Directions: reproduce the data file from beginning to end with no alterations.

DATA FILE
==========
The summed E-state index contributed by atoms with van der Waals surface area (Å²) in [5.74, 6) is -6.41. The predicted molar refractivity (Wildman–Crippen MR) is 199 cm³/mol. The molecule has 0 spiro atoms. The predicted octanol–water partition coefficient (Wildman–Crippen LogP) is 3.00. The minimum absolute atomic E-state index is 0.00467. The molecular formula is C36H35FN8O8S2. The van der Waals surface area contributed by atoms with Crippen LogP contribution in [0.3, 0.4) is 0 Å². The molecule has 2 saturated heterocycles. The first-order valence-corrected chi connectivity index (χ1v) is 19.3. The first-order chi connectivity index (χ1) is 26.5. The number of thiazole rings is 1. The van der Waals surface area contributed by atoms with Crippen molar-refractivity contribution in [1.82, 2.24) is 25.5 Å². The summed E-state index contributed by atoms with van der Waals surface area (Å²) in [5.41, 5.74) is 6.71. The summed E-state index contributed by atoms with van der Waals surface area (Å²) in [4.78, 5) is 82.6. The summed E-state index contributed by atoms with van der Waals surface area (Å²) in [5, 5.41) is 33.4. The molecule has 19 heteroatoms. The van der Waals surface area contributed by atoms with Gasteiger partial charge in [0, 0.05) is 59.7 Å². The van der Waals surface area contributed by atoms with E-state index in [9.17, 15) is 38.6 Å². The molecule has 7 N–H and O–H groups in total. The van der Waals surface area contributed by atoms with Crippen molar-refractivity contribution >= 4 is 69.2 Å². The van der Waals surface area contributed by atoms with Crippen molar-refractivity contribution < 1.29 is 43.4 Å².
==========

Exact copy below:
The summed E-state index contributed by atoms with van der Waals surface area (Å²) in [5.74, 6) is -6.41. The predicted molar refractivity (Wildman–Crippen MR) is 199 cm³/mol. The molecule has 0 spiro atoms. The predicted octanol–water partition coefficient (Wildman–Crippen LogP) is 3.00. The minimum absolute atomic E-state index is 0.00467. The molecular formula is C36H35FN8O8S2. The van der Waals surface area contributed by atoms with Crippen LogP contribution in [0.3, 0.4) is 0 Å². The molecule has 2 saturated heterocycles. The first-order valence-corrected chi connectivity index (χ1v) is 19.3. The first-order chi connectivity index (χ1) is 26.5. The number of thiazole rings is 1. The van der Waals surface area contributed by atoms with Crippen molar-refractivity contribution in [1.82, 2.24) is 25.5 Å². The summed E-state index contributed by atoms with van der Waals surface area (Å²) in [5.41, 5.74) is 6.71. The summed E-state index contributed by atoms with van der Waals surface area (Å²) in [4.78, 5) is 82.6. The summed E-state index contributed by atoms with van der Waals surface area (Å²) in [5, 5.41) is 33.4. The molecule has 19 heteroatoms. The van der Waals surface area contributed by atoms with Gasteiger partial charge in [0, 0.05) is 59.7 Å². The van der Waals surface area contributed by atoms with E-state index in [9.17, 15) is 38.6 Å². The molecule has 7 N–H and O–H groups in total. The van der Waals surface area contributed by atoms with Crippen molar-refractivity contribution >= 4 is 69.2 Å². The van der Waals surface area contributed by atoms with Crippen molar-refractivity contribution < 1.29 is 43.4 Å².